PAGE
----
****NON-TECHNICAL ABSTRACT**** A Bose-Einstein condensate is like a cold gas, but instead of liquefying into a high-density droplet at low temperatures, the gas particles remain dilute. However, they behave collectively like a large single quantum particle. To make electrons form a Bose-Einstein condensate, one must find a way to cause them to bind together in pairs before they can collapse into this curious low temperature phase. It is the goal of this Faculty Early Career Development project at Northwestern University to study a new way of pairing electrons inside of thin layers of the semiconductor aluminum arsenide, in order to realize a Bose-Einstein condensate. Discovering and studying new realizations of quantum condensates will deepen our understanding of this exotic phenomenon, and the technology developed along the way may illuminate new concepts for making quantum computers. The educational component of this project will train both graduate and undergraduate students in the techniques of solid-state research. The outreach element will bring science into the public eye by coordinating the efforts of students and faculty in the theater, engineering, and science departments to present scientifically themed plays. The plays will be performed in the lecture halls of the science and engineering building for an audience of university students, local high school students, and community members.
A Bose-Einstein condensate is a rare example of a quantum coherent state of matter. Particles must first pair to form bosons, and then at low enough temperatures, these bosons condense into a single coherent wave-like ground state characterized collectively by a single order parameter. In aluminum arsenide, electrons have an extra label called the valley index, and it is the goal of this Faculty Early Career Development project at Northwestern University to apply high magnetic fields and low temperatures to a single quantum well of aluminum arsenide to induce the electrons from different valleys to pair and Bose-condense. Discovering and studying new realizations of quantum condensates will deepen our understanding of quantum coherence, and the technology developed along the way may illuminate new concepts for quantum information storage and manipulation. The educational component of this project will train both graduate and undergraduate students in the techniques of solid-state research. The outreach element will bring science into the public eye by coordinating the efforts of students and faculty in the theater, engineering, and science departments to present scientifically themed plays. The plays will be performed in the lecture halls of the science and engineering building for an audience of university students, local high school students, and community members.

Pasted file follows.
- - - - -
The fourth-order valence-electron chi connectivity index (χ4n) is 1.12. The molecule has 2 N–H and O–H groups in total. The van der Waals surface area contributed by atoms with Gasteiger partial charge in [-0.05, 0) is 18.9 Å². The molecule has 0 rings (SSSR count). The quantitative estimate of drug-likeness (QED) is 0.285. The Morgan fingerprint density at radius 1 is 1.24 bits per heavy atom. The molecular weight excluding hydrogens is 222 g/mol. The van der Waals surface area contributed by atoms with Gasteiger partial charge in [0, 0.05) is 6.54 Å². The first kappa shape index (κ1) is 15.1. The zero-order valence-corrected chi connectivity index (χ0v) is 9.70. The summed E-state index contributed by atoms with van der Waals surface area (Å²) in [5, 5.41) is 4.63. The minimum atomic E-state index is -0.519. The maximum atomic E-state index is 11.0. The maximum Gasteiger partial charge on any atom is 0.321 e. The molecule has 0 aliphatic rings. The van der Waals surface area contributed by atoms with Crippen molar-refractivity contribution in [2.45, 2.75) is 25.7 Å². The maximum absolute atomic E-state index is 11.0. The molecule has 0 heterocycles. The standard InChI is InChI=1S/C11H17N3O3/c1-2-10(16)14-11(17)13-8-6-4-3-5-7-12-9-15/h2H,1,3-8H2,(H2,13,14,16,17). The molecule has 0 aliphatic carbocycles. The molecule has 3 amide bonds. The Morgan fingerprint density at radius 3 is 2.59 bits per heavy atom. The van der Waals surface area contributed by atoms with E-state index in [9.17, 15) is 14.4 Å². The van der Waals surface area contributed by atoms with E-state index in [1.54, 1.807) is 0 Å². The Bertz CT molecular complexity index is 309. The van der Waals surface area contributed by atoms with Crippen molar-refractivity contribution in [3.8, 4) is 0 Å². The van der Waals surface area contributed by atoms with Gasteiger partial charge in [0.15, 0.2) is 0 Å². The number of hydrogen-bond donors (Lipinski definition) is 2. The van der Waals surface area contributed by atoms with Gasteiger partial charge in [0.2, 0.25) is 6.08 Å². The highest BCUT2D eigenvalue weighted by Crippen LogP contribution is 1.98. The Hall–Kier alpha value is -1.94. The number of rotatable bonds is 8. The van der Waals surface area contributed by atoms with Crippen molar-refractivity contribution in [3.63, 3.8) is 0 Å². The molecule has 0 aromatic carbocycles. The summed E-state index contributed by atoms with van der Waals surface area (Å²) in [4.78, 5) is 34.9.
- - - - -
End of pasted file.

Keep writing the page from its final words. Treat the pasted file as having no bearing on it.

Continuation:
The transistors that make up computer chips are the result of decades of basic research in the electronic properties of materials, and investigations of new electrical properties lead to novel devices that might again revolutionize electronics. The intellectual merit of this reseach is to investigate how electrons in some materials carry an extra label -- the valley index -- and demonstrate that it should be possible to sort electrons according to this index, defining the new field of electronics called "valley-tronics." A primary goal of valley-tronics is to eventually make logic switches and memory elements whose functionality is defined by the ability to sort electrons from different valleys, and this work lays the necessary foundation and achieves key milestones, described below. The outcomes of the research effort include novel advances in valley-tronics with respect to theory, materials, and electronic characterization. Regarding new theory, we developed equations for calculating how to capture such multi-valley electrons in a single layer of material, called a quantum well, and we predict how many electrons of each valley could be found there, depending on the crystal orientation of the underlying substrate. The material of immediate interest is aluminum arsenide (AlAs), though all of the valley effects studied here will also have broad impact in silicon (Si), graphene, and molybdenum disulfide (MoS2). We also developed a theory for how resistances in large magnetic fields in semicoductors can cause the transverse Hall resistance to rise and fall with increasing magnetic field -- the so-called quantum Hall overshoot effect. Regarding new materials, we collaborated with the Technical University of Munich and the ETH Zurich to grow new valley-tronic quantum wells out of AlAs that had either 2 or 3 different kinds of valleys in each quantum well. These studies required crystal growth in molecular-beam epitaxy machines, where beams of atoms land on the surface of a crystal, growing layers of different materials atom-by-atom. Regarding electronic characterization, we measured these materials at low temperatures below T = 1 K and high magnetic fields up to B = 15 T, to determine how many valleys we had in each kind of quantum well, and we characterized their quality according to the mobility of the electrons. We were able to observe the primary goal of this research: the sorting of valleys, showing that in a magnetic field, the valleys become filled one at a time, and we were able to show with resistive signatures which valley is being filled at any given moment. This demonstrates fulfillment of the principle goal of this work -- to sort valleys, in this case with control of the magnetic field. The broader outcomes of this work include two patents-pending -- one patent explaining how to make a valley-tronic transistor as a long-term memory element, and another explaining how to sense the conductivity of electrons buried inside a semoconductor without making physical contact to the sample. This award also led to the completion of 1 PhD thesis, 3 MS theses, and 4 undergraduate research projects. Several peer reviewed journal papers were also published under the support of this grant. This grant also inaugurated the "Engineering Transdisciplinary Outreach Program in the Arts (ETOPiA)" whereby scientifically themed plays were performed free to the public in a converted classroom of the Technology Institute of Northwestern University. The plays performed during the lifetime of this award were "Copenhagen" by Michael Frayn, "Manya: A Living History of Marie Curie" by Susan Marie Frontczak, "QED" about Richard Feynman by Peter Parnell, "A Number" by Caryl Churchill, "The How and the Why" by Sarah Treem, and "The Agony and the Ecstasy of Steve Jobs" by Mike Daisey. Between 700 - 1,000 community members, high schoo students, undergraduates, faculty, and staff saw each show.